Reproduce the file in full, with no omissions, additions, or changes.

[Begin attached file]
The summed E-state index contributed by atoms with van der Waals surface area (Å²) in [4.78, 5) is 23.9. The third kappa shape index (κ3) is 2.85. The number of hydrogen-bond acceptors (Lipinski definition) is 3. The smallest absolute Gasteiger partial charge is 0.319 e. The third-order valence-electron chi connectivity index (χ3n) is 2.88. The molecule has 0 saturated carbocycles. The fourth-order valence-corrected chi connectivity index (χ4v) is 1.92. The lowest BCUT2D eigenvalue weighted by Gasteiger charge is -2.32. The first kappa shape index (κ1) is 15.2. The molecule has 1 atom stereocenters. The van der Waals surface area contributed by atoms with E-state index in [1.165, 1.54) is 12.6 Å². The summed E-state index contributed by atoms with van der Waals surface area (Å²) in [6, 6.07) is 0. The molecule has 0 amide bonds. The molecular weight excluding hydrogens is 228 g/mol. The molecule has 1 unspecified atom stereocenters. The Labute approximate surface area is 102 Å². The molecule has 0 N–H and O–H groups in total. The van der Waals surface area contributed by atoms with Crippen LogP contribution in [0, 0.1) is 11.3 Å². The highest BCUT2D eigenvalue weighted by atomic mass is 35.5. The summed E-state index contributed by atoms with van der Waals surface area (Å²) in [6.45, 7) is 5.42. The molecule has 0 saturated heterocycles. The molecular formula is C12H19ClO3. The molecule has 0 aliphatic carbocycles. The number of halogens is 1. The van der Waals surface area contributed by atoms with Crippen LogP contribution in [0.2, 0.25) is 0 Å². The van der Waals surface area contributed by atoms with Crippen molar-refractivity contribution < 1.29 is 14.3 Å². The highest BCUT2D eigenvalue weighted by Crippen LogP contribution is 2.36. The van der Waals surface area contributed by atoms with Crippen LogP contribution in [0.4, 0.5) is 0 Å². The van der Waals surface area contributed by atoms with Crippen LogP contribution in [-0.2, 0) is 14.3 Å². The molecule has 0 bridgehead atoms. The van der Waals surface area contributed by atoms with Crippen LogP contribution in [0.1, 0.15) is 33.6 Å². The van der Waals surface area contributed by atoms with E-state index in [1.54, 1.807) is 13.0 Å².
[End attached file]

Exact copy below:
The summed E-state index contributed by atoms with van der Waals surface area (Å²) in [4.78, 5) is 23.9. The third kappa shape index (κ3) is 2.85. The number of hydrogen-bond acceptors (Lipinski definition) is 3. The smallest absolute Gasteiger partial charge is 0.319 e. The third-order valence-electron chi connectivity index (χ3n) is 2.88. The molecule has 0 saturated carbocycles. The fourth-order valence-corrected chi connectivity index (χ4v) is 1.92. The lowest BCUT2D eigenvalue weighted by Gasteiger charge is -2.32. The first kappa shape index (κ1) is 15.2. The molecule has 1 atom stereocenters. The van der Waals surface area contributed by atoms with E-state index in [1.165, 1.54) is 12.6 Å². The summed E-state index contributed by atoms with van der Waals surface area (Å²) in [6, 6.07) is 0. The molecule has 0 amide bonds. The molecular weight excluding hydrogens is 228 g/mol. The molecule has 1 unspecified atom stereocenters. The Labute approximate surface area is 102 Å². The molecule has 0 N–H and O–H groups in total. The van der Waals surface area contributed by atoms with Crippen LogP contribution in [0, 0.1) is 11.3 Å². The highest BCUT2D eigenvalue weighted by atomic mass is 35.5. The summed E-state index contributed by atoms with van der Waals surface area (Å²) in [6.45, 7) is 5.42. The molecule has 0 saturated heterocycles. The molecular formula is C12H19ClO3. The molecule has 0 aliphatic carbocycles. The number of halogens is 1. The van der Waals surface area contributed by atoms with Crippen LogP contribution in [0.2, 0.25) is 0 Å². The van der Waals surface area contributed by atoms with Crippen molar-refractivity contribution < 1.29 is 14.3 Å². The highest BCUT2D eigenvalue weighted by Crippen LogP contribution is 2.36. The van der Waals surface area contributed by atoms with Crippen LogP contribution in [0.4, 0.5) is 0 Å². The van der Waals surface area contributed by atoms with Crippen LogP contribution in [-0.2, 0) is 14.3 Å². The molecule has 0 bridgehead atoms. The van der Waals surface area contributed by atoms with Crippen LogP contribution in [0.1, 0.15) is 33.6 Å². The van der Waals surface area contributed by atoms with E-state index in [1.54, 1.807) is 13.0 Å².